Esmond Building moves closer to demolition, site redevelopment after fire
The fire is not expected to significantly delay the construction of a new apartment building on the site of the former Seaway Hotel.
DULUTH — Local fire officials have completed their investigation of the blaze that swept through the Esmond Building, formerly known as the Seaway Hotel.
While Duluth Fire Chief Shawn Krizaj said it is believed the Jan. 10 fire was started by someone who had sought shelter in the condemned building, the official cause of the fire will be listed as “undetermined.”
“The building is not structurally sound enough for us to do a more thorough inspection to pinpoint the exact cause,” he explained.
But local firefighters had twice before been called to the building at 2001 W. Superior St. to put out small fires started by intruders , presumably to warm themselves in a structure devoid of heat or water utilities.
The Duluth Housing and Redevelopment Authority owns the Esmond Building, and it was planning to demolish the building, with the needed permits in hand since November.
Jill Keppers, executive director of the HRA, said she had hoped to have the building torn down earlier, but the project encountered delays, due to uncertainties about exactly how the site would be redeveloped and requests by the contractor for additional cold-weather pay for the demolition job.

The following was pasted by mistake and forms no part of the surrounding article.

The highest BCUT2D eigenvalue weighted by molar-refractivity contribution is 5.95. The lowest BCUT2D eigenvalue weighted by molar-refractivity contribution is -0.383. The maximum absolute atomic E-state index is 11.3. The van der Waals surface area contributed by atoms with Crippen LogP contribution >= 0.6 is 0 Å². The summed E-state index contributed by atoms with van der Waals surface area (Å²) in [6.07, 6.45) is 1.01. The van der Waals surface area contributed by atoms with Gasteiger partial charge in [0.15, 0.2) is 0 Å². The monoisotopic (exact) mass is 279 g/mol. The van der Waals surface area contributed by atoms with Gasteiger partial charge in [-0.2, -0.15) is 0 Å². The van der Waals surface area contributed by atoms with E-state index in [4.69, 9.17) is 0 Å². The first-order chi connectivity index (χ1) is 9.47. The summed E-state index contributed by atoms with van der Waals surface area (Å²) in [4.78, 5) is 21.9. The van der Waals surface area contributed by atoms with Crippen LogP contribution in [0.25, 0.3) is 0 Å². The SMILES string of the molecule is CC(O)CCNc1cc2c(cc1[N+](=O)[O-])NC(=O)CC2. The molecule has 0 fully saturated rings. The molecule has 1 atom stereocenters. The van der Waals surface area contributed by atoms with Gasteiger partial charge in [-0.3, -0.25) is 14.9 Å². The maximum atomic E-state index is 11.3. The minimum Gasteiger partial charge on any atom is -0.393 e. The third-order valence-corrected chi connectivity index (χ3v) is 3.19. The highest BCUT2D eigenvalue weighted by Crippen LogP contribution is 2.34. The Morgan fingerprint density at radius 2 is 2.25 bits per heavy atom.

“One wouldn’t think it would have been this hard to tear down a building. We’ve been going through all the steps for months to get it moving, and for a variety of reasons, it hasn’t happened. And now we had to face this unfortunate catastrophe,” Keppers said.
Merge Urban Development Group of Cedar Rapids, Iowa, aims to build a new 45-unit apartment building in place of the Esmond, with construction expected to begin in spring or early summer.
To the best of her knowledge, Keppers said that timeline has not slipped as a result of the fire. Now that the fire department has completed its investigation, she said the insurer will still need to inspect the scene, as well, before demolition can proceed.
Krizaj said the expense of removing the building could be affected by the fire, as much of the debris may now be contaminated by carcinogens and could require special disposal.
But Keppers said she has not been informed of any escalation in demolition costs as a result of the fire.
As for the proposed new housing, Krizaj said, “It’s an exciting project. It looks like a big improvement for the neighborhood, and it’s something that they want and need in that area.”